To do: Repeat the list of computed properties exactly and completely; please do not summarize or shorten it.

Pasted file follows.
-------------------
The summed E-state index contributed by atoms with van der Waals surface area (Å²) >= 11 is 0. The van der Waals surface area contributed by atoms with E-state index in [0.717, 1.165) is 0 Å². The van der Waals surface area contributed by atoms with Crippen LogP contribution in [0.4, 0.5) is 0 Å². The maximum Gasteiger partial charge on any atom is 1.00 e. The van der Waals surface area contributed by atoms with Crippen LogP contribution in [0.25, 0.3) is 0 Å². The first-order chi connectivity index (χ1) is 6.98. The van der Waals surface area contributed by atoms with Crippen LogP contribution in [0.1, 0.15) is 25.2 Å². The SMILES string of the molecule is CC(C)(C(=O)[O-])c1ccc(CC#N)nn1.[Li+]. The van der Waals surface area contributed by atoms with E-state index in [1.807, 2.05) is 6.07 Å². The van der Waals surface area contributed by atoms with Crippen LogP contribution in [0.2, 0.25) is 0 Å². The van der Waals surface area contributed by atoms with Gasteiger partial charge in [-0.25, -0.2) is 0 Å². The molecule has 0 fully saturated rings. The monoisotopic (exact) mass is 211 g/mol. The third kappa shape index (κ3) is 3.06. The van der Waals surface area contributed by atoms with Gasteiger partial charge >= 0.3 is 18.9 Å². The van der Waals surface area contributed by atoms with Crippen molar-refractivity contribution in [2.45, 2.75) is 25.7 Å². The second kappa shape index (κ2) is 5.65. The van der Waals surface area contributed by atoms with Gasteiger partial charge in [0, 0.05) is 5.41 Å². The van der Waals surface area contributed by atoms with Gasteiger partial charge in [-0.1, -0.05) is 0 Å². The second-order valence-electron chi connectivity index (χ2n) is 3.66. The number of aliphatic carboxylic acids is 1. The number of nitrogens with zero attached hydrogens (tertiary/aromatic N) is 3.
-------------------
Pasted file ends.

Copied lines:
The summed E-state index contributed by atoms with van der Waals surface area (Å²) >= 11 is 0. The van der Waals surface area contributed by atoms with E-state index in [0.717, 1.165) is 0 Å². The van der Waals surface area contributed by atoms with Crippen LogP contribution in [0.4, 0.5) is 0 Å². The maximum Gasteiger partial charge on any atom is 1.00 e. The van der Waals surface area contributed by atoms with Crippen LogP contribution in [0.25, 0.3) is 0 Å². The first-order chi connectivity index (χ1) is 6.98. The van der Waals surface area contributed by atoms with Crippen LogP contribution in [0.1, 0.15) is 25.2 Å². The SMILES string of the molecule is CC(C)(C(=O)[O-])c1ccc(CC#N)nn1.[Li+]. The van der Waals surface area contributed by atoms with E-state index in [1.807, 2.05) is 6.07 Å². The van der Waals surface area contributed by atoms with Crippen LogP contribution in [0.2, 0.25) is 0 Å². The van der Waals surface area contributed by atoms with Gasteiger partial charge in [-0.25, -0.2) is 0 Å². The molecule has 0 fully saturated rings. The monoisotopic (exact) mass is 211 g/mol. The third kappa shape index (κ3) is 3.06. The van der Waals surface area contributed by atoms with Gasteiger partial charge >= 0.3 is 18.9 Å². The van der Waals surface area contributed by atoms with Crippen molar-refractivity contribution in [2.45, 2.75) is 25.7 Å². The second kappa shape index (κ2) is 5.65. The van der Waals surface area contributed by atoms with Gasteiger partial charge in [0, 0.05) is 5.41 Å². The van der Waals surface area contributed by atoms with Gasteiger partial charge in [-0.1, -0.05) is 0 Å². The second-order valence-electron chi connectivity index (χ2n) is 3.66. The number of aliphatic carboxylic acids is 1. The number of nitrogens with zero attached hydrogens (tertiary/aromatic N) is 3.